Belinda talked to the girl while children were gathering in the yard. We discovered that nine children lived at this house and that their whole family had been wiped out by AIDS. The woman caring for them did so because she had no place to live. She was not related to them.

We got in the car and continued up the road toward the building site. We were on our way to Todayo’s house. Todayo, or Akiki as we call, him is Belinda’s boy. He has been staying with us at the guest house ever since we got to Fort Portal. He and Belinda have become extremely close.

We took a right turn and went down a path and came to a stop. Akiki didn’t look up or out the window at his house. It was probably the worst we had seen all day. Along with Akiki, his grandmother cared for three other of her grandchildren whose parents had died.

It was a bamboo and mud hut. We went in the door barely. Belinda ask where he slept. The grandmother pointed to a room the size of one of our small closets with a large plastic trash bag stuffed with small plastic shopping bags. Belinda asked me to photograph it and left the house in tears. Akiki was already running towards the car. He was in before any one else.

We got in and Belinda let loose. It was an awful sight to behold. As the car turned around she was asking Amoki, one of the Christ Aid workers with us, about boarding school for Akiki. Amoki said she knew of a good one where she was sending her daughter.

Belinda’s quandary

We got to the building site and it began to pour. It rained hard for 30 minutes then let up then rained again for another 20 minutes.

David’s sister was supposed to bring us dinner at the site, but he called her and told her that we would come to her house. We drove to Joyce’s house and had the best African meal we’ve have had since we got here. We had rice, mince meat, bananas, spaghetti, stewed beef, African tea and something strange but wonderful which I don’t remember the name of – but it was peas, bananas and potatoes in a brown gravy.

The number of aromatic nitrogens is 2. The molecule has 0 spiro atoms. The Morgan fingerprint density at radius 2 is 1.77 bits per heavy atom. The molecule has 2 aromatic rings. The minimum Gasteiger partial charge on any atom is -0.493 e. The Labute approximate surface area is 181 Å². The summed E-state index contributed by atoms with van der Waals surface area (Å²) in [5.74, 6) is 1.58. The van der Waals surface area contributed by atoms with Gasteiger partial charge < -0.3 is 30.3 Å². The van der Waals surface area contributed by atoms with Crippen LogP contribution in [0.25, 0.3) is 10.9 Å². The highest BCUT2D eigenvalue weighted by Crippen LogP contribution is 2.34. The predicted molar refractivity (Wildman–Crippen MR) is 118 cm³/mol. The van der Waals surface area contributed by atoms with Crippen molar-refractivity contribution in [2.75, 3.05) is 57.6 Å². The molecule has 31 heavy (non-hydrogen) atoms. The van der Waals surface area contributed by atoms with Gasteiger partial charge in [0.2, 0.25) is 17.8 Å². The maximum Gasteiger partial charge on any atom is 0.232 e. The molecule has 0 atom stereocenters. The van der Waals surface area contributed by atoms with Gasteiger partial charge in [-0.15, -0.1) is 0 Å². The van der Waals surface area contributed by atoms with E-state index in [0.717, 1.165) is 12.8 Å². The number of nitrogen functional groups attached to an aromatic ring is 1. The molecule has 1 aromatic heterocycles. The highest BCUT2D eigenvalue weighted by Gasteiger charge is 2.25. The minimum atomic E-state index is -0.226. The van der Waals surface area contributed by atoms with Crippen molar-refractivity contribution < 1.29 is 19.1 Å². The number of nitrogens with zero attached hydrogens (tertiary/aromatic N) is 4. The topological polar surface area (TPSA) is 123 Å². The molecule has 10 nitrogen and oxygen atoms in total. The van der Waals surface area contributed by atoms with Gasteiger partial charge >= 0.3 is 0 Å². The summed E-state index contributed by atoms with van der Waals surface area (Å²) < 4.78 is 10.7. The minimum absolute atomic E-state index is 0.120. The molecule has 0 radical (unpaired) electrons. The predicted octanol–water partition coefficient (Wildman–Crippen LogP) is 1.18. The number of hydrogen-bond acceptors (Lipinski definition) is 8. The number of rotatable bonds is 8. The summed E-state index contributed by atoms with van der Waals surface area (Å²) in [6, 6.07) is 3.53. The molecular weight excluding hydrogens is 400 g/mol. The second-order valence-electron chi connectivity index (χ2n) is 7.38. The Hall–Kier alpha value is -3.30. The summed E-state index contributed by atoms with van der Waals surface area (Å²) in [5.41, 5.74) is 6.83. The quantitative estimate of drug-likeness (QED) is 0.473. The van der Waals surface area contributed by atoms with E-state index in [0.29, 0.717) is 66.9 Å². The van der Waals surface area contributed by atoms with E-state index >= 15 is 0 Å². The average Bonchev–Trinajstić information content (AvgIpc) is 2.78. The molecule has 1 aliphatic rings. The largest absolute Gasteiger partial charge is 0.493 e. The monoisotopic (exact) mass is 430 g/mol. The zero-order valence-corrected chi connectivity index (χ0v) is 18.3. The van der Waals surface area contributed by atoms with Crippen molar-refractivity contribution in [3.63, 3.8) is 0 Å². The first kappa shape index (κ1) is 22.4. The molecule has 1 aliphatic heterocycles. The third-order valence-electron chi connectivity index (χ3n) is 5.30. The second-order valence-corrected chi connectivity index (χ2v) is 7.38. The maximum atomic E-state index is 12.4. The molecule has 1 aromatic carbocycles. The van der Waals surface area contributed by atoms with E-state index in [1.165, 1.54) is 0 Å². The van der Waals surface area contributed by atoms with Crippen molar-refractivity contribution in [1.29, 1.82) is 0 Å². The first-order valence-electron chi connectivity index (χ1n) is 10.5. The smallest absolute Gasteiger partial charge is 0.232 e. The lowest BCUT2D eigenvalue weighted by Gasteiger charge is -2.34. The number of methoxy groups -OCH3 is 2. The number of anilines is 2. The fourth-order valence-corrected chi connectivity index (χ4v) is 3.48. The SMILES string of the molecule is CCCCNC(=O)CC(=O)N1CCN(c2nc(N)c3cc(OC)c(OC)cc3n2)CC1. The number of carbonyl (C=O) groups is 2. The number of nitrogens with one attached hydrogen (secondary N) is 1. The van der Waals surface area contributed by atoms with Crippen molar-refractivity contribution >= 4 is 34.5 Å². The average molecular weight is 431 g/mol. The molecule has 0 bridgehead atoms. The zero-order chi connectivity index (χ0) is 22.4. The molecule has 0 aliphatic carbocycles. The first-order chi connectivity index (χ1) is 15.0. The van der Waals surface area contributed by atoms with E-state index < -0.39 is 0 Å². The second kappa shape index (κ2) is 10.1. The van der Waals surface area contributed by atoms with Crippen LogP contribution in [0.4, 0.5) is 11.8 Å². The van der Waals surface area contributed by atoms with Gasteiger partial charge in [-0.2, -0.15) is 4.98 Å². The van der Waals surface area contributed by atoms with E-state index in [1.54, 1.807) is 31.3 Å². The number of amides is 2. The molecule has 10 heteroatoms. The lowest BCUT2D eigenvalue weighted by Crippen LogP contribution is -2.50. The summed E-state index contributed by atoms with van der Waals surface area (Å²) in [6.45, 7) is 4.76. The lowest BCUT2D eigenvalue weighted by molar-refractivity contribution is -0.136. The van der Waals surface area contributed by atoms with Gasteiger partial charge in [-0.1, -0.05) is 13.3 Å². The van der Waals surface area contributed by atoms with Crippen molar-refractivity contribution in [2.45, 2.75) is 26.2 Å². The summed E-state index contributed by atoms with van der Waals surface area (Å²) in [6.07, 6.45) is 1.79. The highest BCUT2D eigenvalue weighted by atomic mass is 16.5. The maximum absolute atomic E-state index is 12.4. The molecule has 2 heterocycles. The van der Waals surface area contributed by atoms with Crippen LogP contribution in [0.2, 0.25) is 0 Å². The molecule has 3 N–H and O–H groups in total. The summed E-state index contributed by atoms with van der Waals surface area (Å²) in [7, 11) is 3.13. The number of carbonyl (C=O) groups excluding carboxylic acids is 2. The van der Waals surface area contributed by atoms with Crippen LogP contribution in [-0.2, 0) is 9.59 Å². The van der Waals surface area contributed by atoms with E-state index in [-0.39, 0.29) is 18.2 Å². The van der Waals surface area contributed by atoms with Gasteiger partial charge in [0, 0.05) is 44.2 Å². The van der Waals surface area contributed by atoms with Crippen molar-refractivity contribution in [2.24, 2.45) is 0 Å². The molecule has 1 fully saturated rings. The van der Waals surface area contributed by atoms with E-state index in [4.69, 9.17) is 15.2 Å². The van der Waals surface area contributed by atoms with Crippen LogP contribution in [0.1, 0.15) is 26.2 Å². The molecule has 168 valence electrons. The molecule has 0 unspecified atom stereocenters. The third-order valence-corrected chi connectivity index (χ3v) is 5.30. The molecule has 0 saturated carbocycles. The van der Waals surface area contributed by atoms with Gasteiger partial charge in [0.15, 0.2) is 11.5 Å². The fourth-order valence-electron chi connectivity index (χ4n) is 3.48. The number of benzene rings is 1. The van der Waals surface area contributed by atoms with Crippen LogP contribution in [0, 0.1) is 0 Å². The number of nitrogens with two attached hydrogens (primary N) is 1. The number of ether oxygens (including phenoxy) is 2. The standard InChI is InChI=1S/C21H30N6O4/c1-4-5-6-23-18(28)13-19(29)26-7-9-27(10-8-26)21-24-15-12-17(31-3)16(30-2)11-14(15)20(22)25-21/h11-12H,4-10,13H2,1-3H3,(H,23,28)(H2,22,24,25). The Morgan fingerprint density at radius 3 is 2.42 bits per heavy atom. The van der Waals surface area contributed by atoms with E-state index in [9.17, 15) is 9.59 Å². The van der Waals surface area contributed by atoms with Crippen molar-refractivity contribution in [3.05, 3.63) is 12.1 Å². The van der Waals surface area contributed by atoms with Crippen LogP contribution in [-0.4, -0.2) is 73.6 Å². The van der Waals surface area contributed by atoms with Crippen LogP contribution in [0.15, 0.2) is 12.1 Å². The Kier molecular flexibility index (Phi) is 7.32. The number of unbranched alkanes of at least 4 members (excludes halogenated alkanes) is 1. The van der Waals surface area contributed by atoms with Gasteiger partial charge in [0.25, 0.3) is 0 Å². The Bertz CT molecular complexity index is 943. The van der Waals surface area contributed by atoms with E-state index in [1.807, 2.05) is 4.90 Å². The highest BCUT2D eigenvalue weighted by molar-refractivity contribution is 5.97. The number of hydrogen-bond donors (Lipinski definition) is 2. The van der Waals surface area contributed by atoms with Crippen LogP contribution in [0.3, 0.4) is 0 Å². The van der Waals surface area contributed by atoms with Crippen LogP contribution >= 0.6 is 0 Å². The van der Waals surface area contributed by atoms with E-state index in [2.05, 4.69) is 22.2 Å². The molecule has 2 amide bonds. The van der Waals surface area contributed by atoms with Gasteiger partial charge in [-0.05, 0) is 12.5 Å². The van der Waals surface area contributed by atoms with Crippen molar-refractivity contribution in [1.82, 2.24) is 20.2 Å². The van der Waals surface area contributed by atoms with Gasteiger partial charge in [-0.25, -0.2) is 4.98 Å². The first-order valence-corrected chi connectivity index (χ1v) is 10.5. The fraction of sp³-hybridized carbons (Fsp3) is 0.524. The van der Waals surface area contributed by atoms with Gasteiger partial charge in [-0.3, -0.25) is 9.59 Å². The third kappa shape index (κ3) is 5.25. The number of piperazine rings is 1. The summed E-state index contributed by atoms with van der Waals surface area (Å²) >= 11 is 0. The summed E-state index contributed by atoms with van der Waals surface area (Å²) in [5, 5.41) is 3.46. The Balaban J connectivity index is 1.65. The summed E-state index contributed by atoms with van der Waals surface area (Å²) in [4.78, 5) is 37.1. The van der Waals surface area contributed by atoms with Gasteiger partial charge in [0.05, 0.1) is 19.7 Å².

The mince meat is not at all like what we know as mince meat. It is like a thick ground beef in tomato sauce.

We ate by the light of a kerosene lantern. It was a nice house with nice furniture but no electricity. David’s niece, Kellen, was there and several others – 12 in all. We laughed and ate and prayed together. It was a wonderful evening.

The next day I spent four frustrating hours writing the last e-mail and then we went shopping for the boys. We to an open-air used-clothing market and bought shirts, shorts and pants. Then we went to find dome shoes.

We went into a small shop that had some and located a soccer shoe that was Joel’s size. Unfortunately there was only one. They tore the shop upside down looking for the other shoe. They finally found it. While they were looking, Joel found a pair of sandals that he liked. We ended up with both for 25,000 shillings – that’s about $13.

We went back to the guest house and the boys played with their ball and we sat on the porch and discussed Belinda’ quandary. She knew that she couldn’t send Akiki back to that hovel of a house.

$100 enrollment

The next day we went shopping for something quite different – boarding schools.

We went to the school and talked to the secretary and were given the tour. For one term – three months – the cost is $100 plus another $100 in incidentals. Such a deal.

Akiki was enrolled immediately and Belinda’s heart was at peace. Well that about wraps it up for now. Tune in next time for more Missionary Adventures in Africa.

God’s love, Marty